2. Torso of a Bodhisattva
Pakistan, Gandhara 2nd - 3rd century
Height 41 cm
This torso of a bodhisattva is an iconic representative of the classically-inspired Buddhist art of Gandhara. The Hellenistic aesthetic is evident in the natural treatment of the elegantly draped robe, the hair and the abundant jewellery – a bracelet, a broad collar and a thickly-stranded necklace with a pair of makaras clutching a bead between their jaws. Large ear ornaments complete the parure of princely adornments.
The bodhisattva’s right hand is raised in abhaya mudra, the gesture of removing fear. His hair is handsomely arranged in curling locks with escaping strands undulating over his shoulders. His broad brow bears the urna that signifies his illumination and he wears a distinctive moustache. A significant part of the nimbus remains to encircle his head with its lotus-petalled rim.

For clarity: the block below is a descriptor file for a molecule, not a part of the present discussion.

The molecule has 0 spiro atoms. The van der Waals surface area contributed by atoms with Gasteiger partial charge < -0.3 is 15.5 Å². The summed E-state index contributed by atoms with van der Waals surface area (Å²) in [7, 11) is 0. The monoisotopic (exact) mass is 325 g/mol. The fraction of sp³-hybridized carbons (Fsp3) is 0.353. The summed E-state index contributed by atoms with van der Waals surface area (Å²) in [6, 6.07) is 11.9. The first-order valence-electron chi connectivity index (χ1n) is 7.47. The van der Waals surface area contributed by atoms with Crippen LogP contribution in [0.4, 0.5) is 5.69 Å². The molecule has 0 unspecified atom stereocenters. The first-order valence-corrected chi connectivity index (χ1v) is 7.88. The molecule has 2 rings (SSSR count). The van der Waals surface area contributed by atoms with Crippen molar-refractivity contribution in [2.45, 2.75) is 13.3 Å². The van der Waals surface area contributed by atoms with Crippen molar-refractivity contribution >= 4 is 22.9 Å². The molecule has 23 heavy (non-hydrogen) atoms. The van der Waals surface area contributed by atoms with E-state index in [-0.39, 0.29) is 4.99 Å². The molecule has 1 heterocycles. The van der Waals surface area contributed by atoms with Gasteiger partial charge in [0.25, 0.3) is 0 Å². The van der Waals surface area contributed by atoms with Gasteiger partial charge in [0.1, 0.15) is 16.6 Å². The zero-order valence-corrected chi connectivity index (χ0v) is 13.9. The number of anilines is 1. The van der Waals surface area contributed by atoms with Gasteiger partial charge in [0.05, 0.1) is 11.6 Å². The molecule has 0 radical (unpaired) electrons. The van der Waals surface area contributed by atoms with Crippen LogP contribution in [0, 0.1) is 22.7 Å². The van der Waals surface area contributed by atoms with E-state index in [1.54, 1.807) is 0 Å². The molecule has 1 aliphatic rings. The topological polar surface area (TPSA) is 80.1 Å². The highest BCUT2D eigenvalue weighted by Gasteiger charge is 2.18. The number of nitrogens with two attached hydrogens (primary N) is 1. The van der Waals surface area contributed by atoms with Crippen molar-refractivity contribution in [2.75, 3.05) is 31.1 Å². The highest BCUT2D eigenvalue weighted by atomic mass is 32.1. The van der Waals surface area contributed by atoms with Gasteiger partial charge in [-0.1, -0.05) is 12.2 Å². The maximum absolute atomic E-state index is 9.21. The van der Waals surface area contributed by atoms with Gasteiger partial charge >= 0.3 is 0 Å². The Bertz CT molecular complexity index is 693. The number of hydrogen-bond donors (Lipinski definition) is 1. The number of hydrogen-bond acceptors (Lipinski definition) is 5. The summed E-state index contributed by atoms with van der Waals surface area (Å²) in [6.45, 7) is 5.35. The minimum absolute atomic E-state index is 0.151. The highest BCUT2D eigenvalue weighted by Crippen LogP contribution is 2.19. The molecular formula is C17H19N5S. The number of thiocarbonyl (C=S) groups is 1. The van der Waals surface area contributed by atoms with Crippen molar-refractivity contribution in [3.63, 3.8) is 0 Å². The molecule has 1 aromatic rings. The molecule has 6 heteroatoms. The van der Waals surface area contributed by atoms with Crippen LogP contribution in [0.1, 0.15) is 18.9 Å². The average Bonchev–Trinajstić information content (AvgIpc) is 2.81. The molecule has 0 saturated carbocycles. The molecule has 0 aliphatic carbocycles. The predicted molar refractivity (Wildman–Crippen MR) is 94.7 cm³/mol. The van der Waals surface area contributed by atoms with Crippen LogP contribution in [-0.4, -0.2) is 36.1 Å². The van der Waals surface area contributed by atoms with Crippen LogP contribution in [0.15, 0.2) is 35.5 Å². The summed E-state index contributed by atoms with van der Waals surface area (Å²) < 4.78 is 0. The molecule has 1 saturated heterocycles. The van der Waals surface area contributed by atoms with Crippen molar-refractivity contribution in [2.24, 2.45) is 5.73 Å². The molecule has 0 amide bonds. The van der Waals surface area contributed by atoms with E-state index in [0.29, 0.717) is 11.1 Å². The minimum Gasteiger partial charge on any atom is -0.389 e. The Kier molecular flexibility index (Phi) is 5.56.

This superb sculpture has been masterfully carved from a block of hard schist into the very image of serene spirituality. The finely arched eyebrows, large almond-shaped eyes and tranquil smile bestow upon the bodhisattva’s face a restful expression of imperturbable composure. At the same time the flow of the drapery folds, ornaments, necklace and raised hand create a sweeping organic rhythm that adds a sense of restrained power to the figure. Although this sculpture is a fragment with the lower part and left arm missing, the consummate skill of the Gandharan carvers enabled them to create an image whose intense energy and dynamic tension can be felt in every detail.
Collection Mr Sherrier, England, before 1986-1998.
Spink & Son Ltd, England, 1998-2000.
Galerie de Ruimte, the Netherlands, 2000.
Collection Mr H. Jansen, the Netherlands, 2000-2016.
I. Kurita, Gandhara Art, volume 2, The World of the Buddha, Japan, 2003, p. 31, fig. 66.
Ibidem, p. 31, figs. 62, 92, 94.